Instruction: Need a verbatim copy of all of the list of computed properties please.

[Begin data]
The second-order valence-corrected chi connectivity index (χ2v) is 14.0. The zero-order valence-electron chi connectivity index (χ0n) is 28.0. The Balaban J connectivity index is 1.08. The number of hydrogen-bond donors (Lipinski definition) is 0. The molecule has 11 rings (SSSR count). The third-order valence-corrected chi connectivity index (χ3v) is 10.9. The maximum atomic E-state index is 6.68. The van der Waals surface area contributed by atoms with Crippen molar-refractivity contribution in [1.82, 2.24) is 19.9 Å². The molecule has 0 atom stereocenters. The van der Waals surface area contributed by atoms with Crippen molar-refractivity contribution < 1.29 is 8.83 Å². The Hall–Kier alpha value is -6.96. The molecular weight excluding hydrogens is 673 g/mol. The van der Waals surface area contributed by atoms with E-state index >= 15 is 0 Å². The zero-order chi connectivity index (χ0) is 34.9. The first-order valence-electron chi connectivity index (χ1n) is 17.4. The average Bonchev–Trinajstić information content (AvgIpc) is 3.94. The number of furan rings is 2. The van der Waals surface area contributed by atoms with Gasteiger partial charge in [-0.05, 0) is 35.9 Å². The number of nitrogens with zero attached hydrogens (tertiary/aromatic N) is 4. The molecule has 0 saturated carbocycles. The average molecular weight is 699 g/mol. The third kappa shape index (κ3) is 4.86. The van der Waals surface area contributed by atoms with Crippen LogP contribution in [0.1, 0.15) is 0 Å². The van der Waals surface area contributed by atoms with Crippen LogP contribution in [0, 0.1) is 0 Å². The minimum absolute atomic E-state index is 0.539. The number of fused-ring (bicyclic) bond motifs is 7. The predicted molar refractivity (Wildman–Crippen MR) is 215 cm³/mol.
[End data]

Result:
The second-order valence-corrected chi connectivity index (χ2v) is 14.0. The zero-order valence-electron chi connectivity index (χ0n) is 28.0. The Balaban J connectivity index is 1.08. The number of hydrogen-bond donors (Lipinski definition) is 0. The molecule has 11 rings (SSSR count). The third-order valence-corrected chi connectivity index (χ3v) is 10.9. The maximum atomic E-state index is 6.68. The van der Waals surface area contributed by atoms with Crippen molar-refractivity contribution in [1.82, 2.24) is 19.9 Å². The molecule has 0 atom stereocenters. The van der Waals surface area contributed by atoms with Crippen molar-refractivity contribution < 1.29 is 8.83 Å². The Hall–Kier alpha value is -6.96. The molecular weight excluding hydrogens is 673 g/mol. The van der Waals surface area contributed by atoms with E-state index >= 15 is 0 Å². The zero-order chi connectivity index (χ0) is 34.9. The first-order valence-electron chi connectivity index (χ1n) is 17.4. The average Bonchev–Trinajstić information content (AvgIpc) is 3.94. The number of furan rings is 2. The van der Waals surface area contributed by atoms with Gasteiger partial charge in [-0.05, 0) is 35.9 Å². The number of nitrogens with zero attached hydrogens (tertiary/aromatic N) is 4. The molecule has 0 saturated carbocycles. The average molecular weight is 699 g/mol. The third kappa shape index (κ3) is 4.86. The van der Waals surface area contributed by atoms with Crippen LogP contribution in [0.1, 0.15) is 0 Å². The van der Waals surface area contributed by atoms with Crippen LogP contribution in [0, 0.1) is 0 Å². The minimum absolute atomic E-state index is 0.539. The number of fused-ring (bicyclic) bond motifs is 7. The predicted molar refractivity (Wildman–Crippen MR) is 215 cm³/mol.